Why treat a person in a group rather than in individual therapy? The answer to this question lies with interpersonal dynamics. If members are especially invested in the group and the health of others, they can exert influence and even challenge one another, in a way that the social worker may not be able to do on their own through individual therapy.

Social workers, then, must be able to observe dynamics so they can better understand the forces at play and, through leadership, steer the group forward. Such action harnesses the power of the group. However, dynamics such as sense of cohesion may be subtle at times and come out through nonverbal means. Some things are overt (clearly stated), while others are covert (hidden). So, how exactly does a social worker assess group dynamics? In this Discussion, you examine this question while observing the interplay of people within a fictional group.


Required Readings

  • Toseland, R. W., & Rivas, R. F. (2017). An introduction to group work practice(8th ed.). Pearson.
    • Chapter 3, “Understanding Group Dynamics” (pp. 67–97)
  • Davies, P. T., & Coe, J. L. (2019). Family relationship dynamics: A developmental perspectiveLinks to an external site.. In B. H. Fiese, M. Celano, K. Deater-Deckard, E. N. Jouriles, & M. A. Whisman (Eds.), APA handbook of contemporary family psychology: Foundations, methods, and contemporary issues across the lifespan, Vol. 1(pp. 165–185). American Psychological Association. https://doi.org/10.1037/0000099-010
  • the lifespan, Vol. 1(pp. 165–185). American Psychological Association. https://doi.org/10.1037/0000099-010

Required Media

Note: The approximate length of this media piece is 14 minutes.

  • Family Therapy


While group and family social work may seem similar—as both relate to treating multiple people within the same intervention framework and setting—the characteristics are different. Families spend a much greater amount of time together and have a shared history that can date back many years; they also have a natural hierarchy and power differential between parents and children. In groups, power may be distributed by seniority in the group rather than generationally, or through dominant personality or perceived authority.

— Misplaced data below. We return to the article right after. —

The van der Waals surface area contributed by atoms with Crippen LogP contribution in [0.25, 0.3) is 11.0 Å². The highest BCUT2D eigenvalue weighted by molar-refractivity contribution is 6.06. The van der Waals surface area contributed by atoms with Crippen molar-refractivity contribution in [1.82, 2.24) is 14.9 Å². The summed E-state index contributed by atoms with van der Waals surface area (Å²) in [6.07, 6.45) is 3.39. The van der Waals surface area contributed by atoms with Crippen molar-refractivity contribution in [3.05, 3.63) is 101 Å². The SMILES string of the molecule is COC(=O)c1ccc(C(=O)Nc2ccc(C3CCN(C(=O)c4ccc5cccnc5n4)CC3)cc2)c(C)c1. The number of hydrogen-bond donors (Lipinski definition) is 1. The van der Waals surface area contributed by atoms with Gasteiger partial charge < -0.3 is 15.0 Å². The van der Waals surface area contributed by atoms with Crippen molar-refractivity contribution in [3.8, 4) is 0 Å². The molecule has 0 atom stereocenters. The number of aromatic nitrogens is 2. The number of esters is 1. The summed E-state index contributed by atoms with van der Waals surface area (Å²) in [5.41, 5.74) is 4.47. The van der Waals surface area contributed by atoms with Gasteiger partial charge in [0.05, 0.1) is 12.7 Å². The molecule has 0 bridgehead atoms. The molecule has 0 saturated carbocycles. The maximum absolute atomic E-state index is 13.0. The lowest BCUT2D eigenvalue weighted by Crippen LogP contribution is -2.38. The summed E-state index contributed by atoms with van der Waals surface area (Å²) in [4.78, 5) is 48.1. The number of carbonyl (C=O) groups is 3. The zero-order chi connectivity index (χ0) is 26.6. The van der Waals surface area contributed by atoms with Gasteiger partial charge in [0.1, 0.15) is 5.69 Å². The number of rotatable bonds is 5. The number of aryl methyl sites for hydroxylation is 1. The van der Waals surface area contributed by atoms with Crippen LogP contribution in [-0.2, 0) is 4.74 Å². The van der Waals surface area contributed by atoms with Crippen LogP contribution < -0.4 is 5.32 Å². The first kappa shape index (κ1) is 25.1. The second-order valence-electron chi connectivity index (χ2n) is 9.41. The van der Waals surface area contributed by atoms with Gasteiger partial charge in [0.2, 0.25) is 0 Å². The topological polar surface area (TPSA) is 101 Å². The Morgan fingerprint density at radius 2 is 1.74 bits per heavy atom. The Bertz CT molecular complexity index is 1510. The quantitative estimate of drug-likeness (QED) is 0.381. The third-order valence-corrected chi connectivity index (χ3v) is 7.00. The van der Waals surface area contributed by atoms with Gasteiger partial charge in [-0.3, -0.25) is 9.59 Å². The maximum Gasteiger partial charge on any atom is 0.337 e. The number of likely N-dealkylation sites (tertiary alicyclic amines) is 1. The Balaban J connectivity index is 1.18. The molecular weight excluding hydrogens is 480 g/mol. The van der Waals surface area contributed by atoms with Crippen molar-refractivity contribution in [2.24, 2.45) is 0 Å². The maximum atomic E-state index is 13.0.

For this Assignment, you assess family dynamics based on a video clip and compare this to the experience of assessing group dynamics.


Be sure to review the Learning Resources before completing this activity.
Click the weekly resources link to access the resources.



  • Review the Learning Resources on family dynamics.
  • Access the Family Therapy video in the Learning Resources. Pay close attention to the ways in which family members communicate, the level of cohesion among members, and who holds power.
  • Consider how assessing the dynamics of a family is different from assessing the dynamics of a group.


Submit a 2-page paper on the Family Therapy video:

  • Evaluate the family dynamics from a systems perspective as seen in the video.
  • Explain how principles of group dynamicswould apply to this family vignette.
  • Compare the process of assessing dynamics in a family with assessing dynamics in a group. Draw on your Discussion response this week to highlight the similarities and differences.

Use the Learning Resources to support your Assignment. Make sure to provide APA citations and a reference list.


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